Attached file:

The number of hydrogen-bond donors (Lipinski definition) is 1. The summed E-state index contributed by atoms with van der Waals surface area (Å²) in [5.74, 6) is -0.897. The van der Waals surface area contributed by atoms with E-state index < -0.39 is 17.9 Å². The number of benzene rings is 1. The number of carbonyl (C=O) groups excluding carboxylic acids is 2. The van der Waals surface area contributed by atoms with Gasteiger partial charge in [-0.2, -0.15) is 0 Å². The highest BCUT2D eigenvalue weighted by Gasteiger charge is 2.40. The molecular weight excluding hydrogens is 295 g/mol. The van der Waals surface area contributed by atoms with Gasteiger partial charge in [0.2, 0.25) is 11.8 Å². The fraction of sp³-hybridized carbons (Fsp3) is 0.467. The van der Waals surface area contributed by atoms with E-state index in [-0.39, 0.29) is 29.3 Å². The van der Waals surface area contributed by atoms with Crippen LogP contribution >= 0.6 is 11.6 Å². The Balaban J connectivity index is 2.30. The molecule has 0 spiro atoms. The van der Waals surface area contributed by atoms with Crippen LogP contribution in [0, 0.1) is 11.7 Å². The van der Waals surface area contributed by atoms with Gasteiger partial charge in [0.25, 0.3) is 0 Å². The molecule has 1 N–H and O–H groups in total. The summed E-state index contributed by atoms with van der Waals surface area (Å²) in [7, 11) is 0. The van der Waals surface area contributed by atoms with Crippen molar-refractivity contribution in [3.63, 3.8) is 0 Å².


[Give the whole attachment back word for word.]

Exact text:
The number of hydrogen-bond donors (Lipinski definition) is 1. The summed E-state index contributed by atoms with van der Waals surface area (Å²) in [5.74, 6) is -0.897. The van der Waals surface area contributed by atoms with E-state index < -0.39 is 17.9 Å². The number of benzene rings is 1. The number of carbonyl (C=O) groups excluding carboxylic acids is 2. The van der Waals surface area contributed by atoms with Gasteiger partial charge in [-0.2, -0.15) is 0 Å². The highest BCUT2D eigenvalue weighted by Gasteiger charge is 2.40. The molecular weight excluding hydrogens is 295 g/mol. The van der Waals surface area contributed by atoms with Gasteiger partial charge in [0.2, 0.25) is 11.8 Å². The fraction of sp³-hybridized carbons (Fsp3) is 0.467. The van der Waals surface area contributed by atoms with E-state index in [-0.39, 0.29) is 29.3 Å². The van der Waals surface area contributed by atoms with Crippen LogP contribution >= 0.6 is 11.6 Å². The Balaban J connectivity index is 2.30. The molecule has 0 spiro atoms. The van der Waals surface area contributed by atoms with Crippen LogP contribution in [0, 0.1) is 11.7 Å². The van der Waals surface area contributed by atoms with Gasteiger partial charge in [0.25, 0.3) is 0 Å². The molecule has 1 N–H and O–H groups in total. The summed E-state index contributed by atoms with van der Waals surface area (Å²) in [7, 11) is 0. The van der Waals surface area contributed by atoms with Crippen molar-refractivity contribution in [3.63, 3.8) is 0 Å².